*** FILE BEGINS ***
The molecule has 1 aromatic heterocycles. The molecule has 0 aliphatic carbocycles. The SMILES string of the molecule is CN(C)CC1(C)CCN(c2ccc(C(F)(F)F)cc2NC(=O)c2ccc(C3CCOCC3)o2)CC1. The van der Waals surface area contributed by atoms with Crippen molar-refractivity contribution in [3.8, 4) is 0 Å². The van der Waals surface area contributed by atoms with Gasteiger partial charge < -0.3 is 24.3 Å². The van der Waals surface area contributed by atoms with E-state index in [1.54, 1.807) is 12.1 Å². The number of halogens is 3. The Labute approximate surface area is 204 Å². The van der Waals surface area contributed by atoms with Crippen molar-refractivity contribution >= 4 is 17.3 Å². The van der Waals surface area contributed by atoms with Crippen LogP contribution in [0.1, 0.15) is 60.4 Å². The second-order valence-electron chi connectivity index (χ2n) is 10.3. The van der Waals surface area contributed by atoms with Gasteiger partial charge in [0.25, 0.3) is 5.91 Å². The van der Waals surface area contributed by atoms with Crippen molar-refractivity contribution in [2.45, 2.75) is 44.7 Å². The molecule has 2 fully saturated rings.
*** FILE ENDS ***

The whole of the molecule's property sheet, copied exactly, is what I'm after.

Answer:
The molecule has 1 aromatic heterocycles. The molecule has 0 aliphatic carbocycles. The SMILES string of the molecule is CN(C)CC1(C)CCN(c2ccc(C(F)(F)F)cc2NC(=O)c2ccc(C3CCOCC3)o2)CC1. The van der Waals surface area contributed by atoms with Crippen molar-refractivity contribution in [3.8, 4) is 0 Å². The van der Waals surface area contributed by atoms with Gasteiger partial charge < -0.3 is 24.3 Å². The van der Waals surface area contributed by atoms with E-state index in [1.54, 1.807) is 12.1 Å². The number of halogens is 3. The Labute approximate surface area is 204 Å². The van der Waals surface area contributed by atoms with Crippen molar-refractivity contribution >= 4 is 17.3 Å². The van der Waals surface area contributed by atoms with Crippen LogP contribution in [0.1, 0.15) is 60.4 Å². The second-order valence-electron chi connectivity index (χ2n) is 10.3. The van der Waals surface area contributed by atoms with Gasteiger partial charge in [0.25, 0.3) is 5.91 Å². The van der Waals surface area contributed by atoms with Crippen molar-refractivity contribution in [2.45, 2.75) is 44.7 Å². The molecule has 2 fully saturated rings.